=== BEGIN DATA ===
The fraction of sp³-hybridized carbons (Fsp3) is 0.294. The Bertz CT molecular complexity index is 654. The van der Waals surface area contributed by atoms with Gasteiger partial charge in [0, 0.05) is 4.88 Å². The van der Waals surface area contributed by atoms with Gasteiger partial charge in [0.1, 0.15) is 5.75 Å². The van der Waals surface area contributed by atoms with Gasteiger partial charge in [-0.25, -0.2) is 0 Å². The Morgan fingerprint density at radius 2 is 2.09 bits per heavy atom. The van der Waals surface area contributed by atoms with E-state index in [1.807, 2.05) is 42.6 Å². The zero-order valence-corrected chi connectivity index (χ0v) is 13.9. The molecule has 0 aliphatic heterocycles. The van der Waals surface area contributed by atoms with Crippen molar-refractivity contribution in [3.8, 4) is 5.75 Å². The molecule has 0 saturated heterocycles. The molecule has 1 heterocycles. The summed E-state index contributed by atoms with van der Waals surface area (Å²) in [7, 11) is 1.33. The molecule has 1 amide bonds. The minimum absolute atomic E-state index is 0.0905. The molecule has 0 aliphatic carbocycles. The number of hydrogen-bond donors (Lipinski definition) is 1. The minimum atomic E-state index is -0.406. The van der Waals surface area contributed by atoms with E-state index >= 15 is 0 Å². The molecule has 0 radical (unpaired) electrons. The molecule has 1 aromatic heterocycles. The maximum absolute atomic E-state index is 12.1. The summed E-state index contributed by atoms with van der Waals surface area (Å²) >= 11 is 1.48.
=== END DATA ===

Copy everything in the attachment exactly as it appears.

The fraction of sp³-hybridized carbons (Fsp3) is 0.294. The Bertz CT molecular complexity index is 654. The van der Waals surface area contributed by atoms with Gasteiger partial charge in [0, 0.05) is 4.88 Å². The van der Waals surface area contributed by atoms with Gasteiger partial charge in [0.1, 0.15) is 5.75 Å². The van der Waals surface area contributed by atoms with Gasteiger partial charge in [-0.25, -0.2) is 0 Å². The Morgan fingerprint density at radius 2 is 2.09 bits per heavy atom. The van der Waals surface area contributed by atoms with E-state index in [1.807, 2.05) is 42.6 Å². The zero-order valence-corrected chi connectivity index (χ0v) is 13.9. The molecule has 0 aliphatic heterocycles. The van der Waals surface area contributed by atoms with Crippen molar-refractivity contribution in [3.8, 4) is 5.75 Å². The molecule has 0 saturated heterocycles. The molecule has 1 heterocycles. The summed E-state index contributed by atoms with van der Waals surface area (Å²) in [7, 11) is 1.33. The molecule has 1 amide bonds. The minimum absolute atomic E-state index is 0.0905. The molecule has 0 aliphatic carbocycles. The number of hydrogen-bond donors (Lipinski definition) is 1. The minimum atomic E-state index is -0.406. The van der Waals surface area contributed by atoms with E-state index >= 15 is 0 Å². The molecule has 0 radical (unpaired) electrons. The molecule has 1 aromatic heterocycles. The maximum absolute atomic E-state index is 12.1. The summed E-state index contributed by atoms with van der Waals surface area (Å²) >= 11 is 1.48.